Firefighters could get new eye in sky: drones

Agencies are weighing the use of small drones to help monitor wildfires and their danger zones.



    MONTE VISTA NATIONAL WILDLIFE REFUGE, Colo. - An electric whir filled the air of this high desert valley as Jeff Sloan, a cartographer for the United States Geological Survey, hurled a small remote-controlled airplane into the sky. The plane, a 4 1/2-pound AeroVironment Raven, dipped; then its plastic propeller whined and pulled it into the sky.

    There, at an altitude of 400 feet, the Raven skimmed back and forth, taking thousands of high-resolution photographs over a wetland teeming with ducks, geese and sandhill cranes.

    The Raven, with its 55-inch wingspan, looks like one of those radio-controlled planes beloved of hobbyists. But its sophisticated video uplink and computer controls give it away as a small unmanned aerial system, better known as a drone. Drone technology, which has become a staple of military operations, is now drawing scientists with its ability to provide increasingly cheaper, safer and more accurate and detailed assessments of the natural world.

    "This is really cutting edge for us," said Jim Dubovsky, a migratory-bird biologist with the United States Fish and Wildlife Service, which is responsible for the health of more than a thousand bird species.

    Designed to monitor enemy positions from afar, the early Ravens, from about 2005, which cost $250,000 per system, were slated for destruction when an Army colonel thought they might be better used for scientific research and were donated to the Geological Survey. They were retrofitted for civilian life with new cameras and other gauges. Their first noncombat mission was counting sandhill cranes.

    Traditionally, species counts are done by a biologist flying in a small plane or a helicopter. While many missions will still require the range of those craft and the experienced eyes of a scientist, drones offer many advantages, including the ability to fly very close without scaring animals.

    Drones have scanned Idaho's backcountry for pygmy rabbits; been battered by trade winds and rain in Hawaii while monitoring fencing protecting rare plant species; and gauged the restoration of the recently undammed Elwha River in northwest Washington.

    Every week brings more requests from other Interior Department agencies, Sloan said. The greatest problem is getting clearance to fly. The FAA is working on new guidelines that will smooth the integration of private commercial drones into the airspace in 2015. Until then, most scientific flights are operated experimentally by the federal government and by public institutions.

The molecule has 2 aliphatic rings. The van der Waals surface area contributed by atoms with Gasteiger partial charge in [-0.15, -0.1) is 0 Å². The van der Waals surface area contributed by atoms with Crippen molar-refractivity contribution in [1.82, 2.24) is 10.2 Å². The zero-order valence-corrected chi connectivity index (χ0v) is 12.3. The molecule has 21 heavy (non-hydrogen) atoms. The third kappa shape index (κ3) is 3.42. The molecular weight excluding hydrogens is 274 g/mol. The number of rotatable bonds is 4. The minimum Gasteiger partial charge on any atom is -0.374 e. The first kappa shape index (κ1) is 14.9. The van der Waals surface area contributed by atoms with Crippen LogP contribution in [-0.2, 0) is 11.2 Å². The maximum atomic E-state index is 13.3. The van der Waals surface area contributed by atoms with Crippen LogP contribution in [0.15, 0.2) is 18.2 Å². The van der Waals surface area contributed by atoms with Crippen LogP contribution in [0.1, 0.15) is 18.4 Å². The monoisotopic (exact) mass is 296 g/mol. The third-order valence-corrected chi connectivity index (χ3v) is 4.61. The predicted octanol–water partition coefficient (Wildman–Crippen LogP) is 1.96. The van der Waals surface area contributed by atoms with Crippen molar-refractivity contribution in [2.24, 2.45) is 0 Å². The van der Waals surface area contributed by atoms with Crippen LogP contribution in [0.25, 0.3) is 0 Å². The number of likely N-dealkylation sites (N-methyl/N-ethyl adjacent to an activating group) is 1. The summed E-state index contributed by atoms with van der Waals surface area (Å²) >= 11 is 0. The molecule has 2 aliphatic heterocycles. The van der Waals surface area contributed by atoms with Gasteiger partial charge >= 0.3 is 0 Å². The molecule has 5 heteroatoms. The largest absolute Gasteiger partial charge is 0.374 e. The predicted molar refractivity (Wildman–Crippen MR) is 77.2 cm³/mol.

Those new rules cannot come soon enough for Phillip A. Groves, a fisheries biologist with Idaho Power, which operates dams on the Snake River. He sees drones as a safer alternative to manned flights. Three years ago a biologist and a pilot he knew were killed while on a salmon survey when their helicopter crashed.

    "We were just stunned," said Groves, who has had his own brushes with danger flying through Idaho's canyons. He now works with Walker, of the Alaska unmanned-aircraft center, to survey threatened chinook salmon nesting sites with a multi-rotor helicopter drone.

    While the work takes longer - two to three days with a two-person drone crew compared with a single day of a biologist in a helicopter - the overall cost is lower and the data captured by cameras rather than human eyes is far more accurate, he said.

    "The photos and video are clean, and we are learning that my visual counts may be underestimating counts at local sites," he said in an email, noting that fish often build nests atop one another.

    While small drones do have drawbacks, including short battery lives, they can be flown in less-than-ideal weather and in areas where a manned craft might not venture. Groves said he had steered his drones into canyons with 40-mph gusts - enough to abort a manned helicopter mission. The device struggled but flew, and no one's life was put in danger.

    That margin of safety, Groves said, is "priceless."

SAN FRANCISCO - As wildfire season begins in Western landscapes that were covered in smoky haze for weeks at a time last summer, the federal government's professional firefighters are exploring the idea of replacing manned surveillance aircraft.